Mainland is a name given to a large landmass in a region (as contrasted with a nearby island or islands),or to the largest of a group of islands in an archipelago. Sometimes its residents are called "Mainlanders". Because of its larger area, a mainland almost always has a much larger population than its associated islands, and mainlander culture and politics sometimes threaten to dominate those of the islands.

Prominent uses of the term include:

  • Mainland Argentina, as opposed to the disputed Falkland Islands and South Georgia and the South Sandwich Islands, and Tierra del Fuego. The term is discouraged by the residents of the Falkland Islands and South Georgia and the South Sandwich Islands, who are mainly British citizens.
  • Mainland Australia, as opposed to Tasmania.
  • Mainland Britain: (i.e. the island of Great Britain), as opposed to Northern Ireland, the Channel Islands or the Isle of Man. On the Isle of Wight in 1982, Paul Theroux overheard residents at Ventnor: "and now they were talking about 'the mainland', as if we were far at sea and not twenty minutes by ferry from Portsmouth".
  • Mainland Canada, as opposed to Prince Edward Island, Newfoundland, Cape Breton Island or Vancouver Island;
  • Mainland China (including the island of Hainan), as opposed to the special administrative regions of Hong Kong and Macau of the People's Republic of China (PRC), and the politically separate island of Taiwan and other small islands administered by the Republic of China (ROC);
  • Mainland Chile, as opposed to insular Chile (Easter Island, Sala y Gómez, Desventuradas Islands and Juan Fernández Islands). It is also used as opposed to Chiloé Island and Tierra del Fuego;
  • Mainland Denmark, as opposed to the Faroe Islands and Greenland;
  • Mainland Ecuador, as opposed to the Galapagos Islands;
  • Mainland Equatorial Guinea, usually called Río Muni, the part which is on the African continent, as opposed to the offshore islands;
  • Mainland Estonia, as opposed to Saaremaa, Hiiumaa and other Western Estonian islands;
  • Mainland Europe, another term for Continental Europe used in many parts of the English-speaking world, but generally not in the United Kingdom; usually in Great Britain, and sometimes in Ireland, mainland Europe is referred to as The Continent or just Europe.
  • Mainland Finland, as opposed to Åland Islands;
  • Mainland France (Le Continent), as opposed to Corsica; in relation to its Overseas Departments and Territories, the term Metropolitan France (France Métropolitaine) is more commonly used;
  • Mainland Greece (including and the island of Euboia), as opposed to the Greek Islands.
  • Mainland Ireland as opposed to its offshore islands. Note that "the mainland" in Northern Ireland is ambiguous between this sense and the preceding one; using the phrase to mean "Great Britain as opposed to Northern Ireland" is considered objectionable by many Nationalists. In Ireland the term "the mainland" is also used as an alternative means to refer to the land mass of Europe
  • Mainland India, as opposed to the union territories of Andaman and Nicobar Islands and Lakshadweep.
  • Mainland Italy, as opposed to Sardinia, Sicily, and other minor islands.
  • Mainland Japan and Honshū, as opposed to the rest of the Japanese islands (see also Home Islands);
  • Mainland Korea as opposed to Jeju and Ulleung Islands
  • Mainland Malaysia as opposed to Sabah, Sarawak and its other smaller islands such as Penang and Langkawi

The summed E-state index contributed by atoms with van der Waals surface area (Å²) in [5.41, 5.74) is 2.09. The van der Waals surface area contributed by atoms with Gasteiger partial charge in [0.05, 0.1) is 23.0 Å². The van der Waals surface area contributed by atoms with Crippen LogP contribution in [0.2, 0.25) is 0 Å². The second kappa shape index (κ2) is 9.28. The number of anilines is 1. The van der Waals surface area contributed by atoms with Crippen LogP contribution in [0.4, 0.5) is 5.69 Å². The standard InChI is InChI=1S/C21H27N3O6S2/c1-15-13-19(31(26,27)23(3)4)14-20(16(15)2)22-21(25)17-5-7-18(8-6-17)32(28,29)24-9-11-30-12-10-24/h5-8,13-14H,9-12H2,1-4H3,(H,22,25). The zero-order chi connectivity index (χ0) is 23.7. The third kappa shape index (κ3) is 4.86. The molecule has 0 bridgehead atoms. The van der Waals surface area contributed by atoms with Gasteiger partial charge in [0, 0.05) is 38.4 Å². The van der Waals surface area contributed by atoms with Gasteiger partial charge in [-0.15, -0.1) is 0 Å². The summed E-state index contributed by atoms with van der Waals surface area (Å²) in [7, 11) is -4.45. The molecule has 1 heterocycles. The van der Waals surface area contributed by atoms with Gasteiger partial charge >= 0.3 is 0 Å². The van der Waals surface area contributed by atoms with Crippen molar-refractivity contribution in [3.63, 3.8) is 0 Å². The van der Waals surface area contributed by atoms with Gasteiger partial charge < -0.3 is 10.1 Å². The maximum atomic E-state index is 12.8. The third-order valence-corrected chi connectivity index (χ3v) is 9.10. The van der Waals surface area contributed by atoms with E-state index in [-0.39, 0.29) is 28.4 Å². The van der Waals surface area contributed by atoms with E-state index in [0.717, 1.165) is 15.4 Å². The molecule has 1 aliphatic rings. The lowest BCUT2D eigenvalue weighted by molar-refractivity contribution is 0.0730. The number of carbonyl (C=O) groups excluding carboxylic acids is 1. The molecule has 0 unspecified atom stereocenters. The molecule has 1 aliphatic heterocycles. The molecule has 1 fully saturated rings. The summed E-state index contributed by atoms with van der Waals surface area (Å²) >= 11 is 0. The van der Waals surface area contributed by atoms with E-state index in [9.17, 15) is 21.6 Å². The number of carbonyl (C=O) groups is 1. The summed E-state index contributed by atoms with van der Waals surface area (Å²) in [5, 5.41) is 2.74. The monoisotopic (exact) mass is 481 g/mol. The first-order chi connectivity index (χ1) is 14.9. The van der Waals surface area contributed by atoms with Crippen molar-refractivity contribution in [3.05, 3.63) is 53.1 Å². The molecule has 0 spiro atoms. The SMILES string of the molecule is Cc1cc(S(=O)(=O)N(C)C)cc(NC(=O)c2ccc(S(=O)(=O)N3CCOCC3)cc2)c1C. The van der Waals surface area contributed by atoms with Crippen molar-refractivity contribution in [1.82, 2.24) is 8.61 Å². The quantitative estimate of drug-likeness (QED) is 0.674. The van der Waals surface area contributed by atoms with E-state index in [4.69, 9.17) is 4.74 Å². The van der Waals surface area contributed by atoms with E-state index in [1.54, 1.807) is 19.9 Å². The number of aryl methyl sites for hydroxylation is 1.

• Mainland Netherlands as opposed to Bonaire, Sint Eustatius and Saba.
  • The Nova Scotian mainland, as opposed to Cape Breton Island;
  • Mainland Portugal, or Continental Portugal (Portugal Continental), as opposed to Azores and Madeira Islands.
  • Mainland Scotland as opposed to its many offshore islands including the Western Isles and Orkney or Shetland.
  • Mainland Spain as opposed to the Balearic and Canary Islands, the North African cities of Ceuta and Melilla, the island of Alborán and other minor exclaves on Northern Africa (called the plazas de soberanía). In Spain the terms "España peninsular" or simply "La Península" are often used.
  • Mainland United States, as opposed to the state of Hawaii and overseas territories. The terms "U.S. Mainland" and "The Mainland" are commonly used in Hawaii, but less commonly on the U.S. mainland itself. The term "continental United States" is used, but is ambiguous in sometimes excluding Alaska and sometimes not. The term "contiguous United States" is more precise in excluding both Alaska and Hawaii. A common term used to refer to the continental U.S. excluding Alaska is "the lower 48", but Hawaii has a lower latitude than any other state. (The word "mainland" occurs numerous times in Hawaiian law, and apparently refers to any part of the United States outside of Hawaii.)
  • Mainland North America as opposed to Mainland United States includes the parts of the largest Island of North America that includes the mainland of Canada, the United States and Mexico.
  • The South Island of New Zealand is sometimes jocularly called the Mainland, especially by South Islanders. Though it has a far smaller population, it is slightly larger than the North Island. Mainland New Zealand more commonly refers to the North and South Island combined, as opposed to offshore islands such as Stewart Island, Waiheke Island, Great Barrier Island, and the Chatham Islands
  • The largest islands of the Orkney and Shetland Islands; see Mainland, Orkney and Mainland, Shetland.
  • Main or Big Land — in Russia — opposed to Minor Land, islands or another isolated territories, connected by water or by air, not by paved road.

The term is used on multiple levels. To someone in Tasmania, continental Australia is the mainland; but to residents of King Island, Flinders Island, and the other surrounding islands, Tasmania itself is the mainland.